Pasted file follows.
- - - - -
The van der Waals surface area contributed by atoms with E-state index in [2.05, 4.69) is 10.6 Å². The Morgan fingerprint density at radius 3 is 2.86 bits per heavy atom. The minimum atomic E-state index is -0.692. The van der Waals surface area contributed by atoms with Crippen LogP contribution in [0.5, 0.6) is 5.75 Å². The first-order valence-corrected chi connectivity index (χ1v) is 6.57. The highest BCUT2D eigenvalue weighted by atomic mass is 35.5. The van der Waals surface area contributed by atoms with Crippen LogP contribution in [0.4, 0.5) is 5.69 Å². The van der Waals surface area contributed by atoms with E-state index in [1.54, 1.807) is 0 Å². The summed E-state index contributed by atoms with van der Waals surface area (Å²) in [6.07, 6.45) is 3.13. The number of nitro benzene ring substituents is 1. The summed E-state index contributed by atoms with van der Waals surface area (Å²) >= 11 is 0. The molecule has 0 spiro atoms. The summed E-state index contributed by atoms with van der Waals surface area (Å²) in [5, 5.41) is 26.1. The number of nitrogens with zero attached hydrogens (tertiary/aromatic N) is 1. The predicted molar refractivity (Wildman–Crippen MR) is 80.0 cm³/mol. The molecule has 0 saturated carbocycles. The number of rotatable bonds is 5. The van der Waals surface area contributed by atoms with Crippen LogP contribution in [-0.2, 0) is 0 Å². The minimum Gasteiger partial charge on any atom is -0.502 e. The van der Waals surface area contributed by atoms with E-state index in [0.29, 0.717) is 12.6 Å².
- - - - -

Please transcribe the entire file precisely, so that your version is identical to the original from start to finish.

The van der Waals surface area contributed by atoms with E-state index in [2.05, 4.69) is 10.6 Å². The Morgan fingerprint density at radius 3 is 2.86 bits per heavy atom. The minimum atomic E-state index is -0.692. The van der Waals surface area contributed by atoms with Crippen LogP contribution in [0.5, 0.6) is 5.75 Å². The first-order valence-corrected chi connectivity index (χ1v) is 6.57. The highest BCUT2D eigenvalue weighted by atomic mass is 35.5. The van der Waals surface area contributed by atoms with Crippen LogP contribution in [0.4, 0.5) is 5.69 Å². The van der Waals surface area contributed by atoms with E-state index in [1.54, 1.807) is 0 Å². The summed E-state index contributed by atoms with van der Waals surface area (Å²) in [6.07, 6.45) is 3.13. The number of nitro benzene ring substituents is 1. The summed E-state index contributed by atoms with van der Waals surface area (Å²) >= 11 is 0. The molecule has 0 spiro atoms. The summed E-state index contributed by atoms with van der Waals surface area (Å²) in [5, 5.41) is 26.1. The number of nitrogens with zero attached hydrogens (tertiary/aromatic N) is 1. The predicted molar refractivity (Wildman–Crippen MR) is 80.0 cm³/mol. The molecule has 0 saturated carbocycles. The number of rotatable bonds is 5. The van der Waals surface area contributed by atoms with Crippen LogP contribution in [-0.2, 0) is 0 Å². The minimum Gasteiger partial charge on any atom is -0.502 e. The van der Waals surface area contributed by atoms with E-state index in [0.29, 0.717) is 12.6 Å².